I came across Side-by-side Assemblies for the first time today while trying to install a Debug install set to a test machine. I managed it in the end, but was left with several questions:

  1. Whare are Side-by-side assemblies?
  2. How does Windows deal with these assemblies differently from other assemblies
  3. How do applications depending on Side-by-side assemblies deal with these differently from normal assemblies
  4. Under what situations might someone want to create a Side-by-side assembly?

A starting point for understanding side-by-side assemblies and what they're for would probably be the "Isolated Applications and Side-by-Side Assemblies" reference on MSDN.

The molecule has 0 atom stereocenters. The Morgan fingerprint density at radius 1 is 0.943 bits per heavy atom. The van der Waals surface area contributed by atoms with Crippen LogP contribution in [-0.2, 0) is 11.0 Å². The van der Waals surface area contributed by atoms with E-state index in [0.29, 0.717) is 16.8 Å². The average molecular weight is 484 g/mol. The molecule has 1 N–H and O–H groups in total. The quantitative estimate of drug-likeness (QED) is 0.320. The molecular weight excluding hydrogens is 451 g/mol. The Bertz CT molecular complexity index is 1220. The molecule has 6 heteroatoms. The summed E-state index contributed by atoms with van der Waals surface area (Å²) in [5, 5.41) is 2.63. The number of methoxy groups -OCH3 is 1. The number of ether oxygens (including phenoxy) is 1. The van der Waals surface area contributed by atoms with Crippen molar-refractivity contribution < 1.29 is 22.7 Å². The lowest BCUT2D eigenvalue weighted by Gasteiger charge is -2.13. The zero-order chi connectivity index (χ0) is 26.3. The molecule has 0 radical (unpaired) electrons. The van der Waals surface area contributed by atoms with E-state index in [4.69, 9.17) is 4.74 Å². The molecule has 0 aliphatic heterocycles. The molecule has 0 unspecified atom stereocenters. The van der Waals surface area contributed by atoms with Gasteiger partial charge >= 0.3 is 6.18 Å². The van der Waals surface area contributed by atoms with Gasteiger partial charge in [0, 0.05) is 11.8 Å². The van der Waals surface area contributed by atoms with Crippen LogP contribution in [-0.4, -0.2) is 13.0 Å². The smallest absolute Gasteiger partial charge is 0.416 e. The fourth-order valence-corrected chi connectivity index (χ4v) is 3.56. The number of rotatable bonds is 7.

Essentially, side-by-side assemblies are a way to ensure that a given application will always use a specific version of a DLL, particularly Windows system DLLs (such as the Common Controls), no matter the Service Packs, Updates or new applications installed after it.

Other links of interest:


Side-by-side assemblies are collection of resources available at runtime. They may be collection of dlls, classes, type libraries or interfaces. An applicfation with all components as side-by-side assemblies is called an isolated application.

Side-by-side assemblies provide a way for implementing multiple dlls in one assembly


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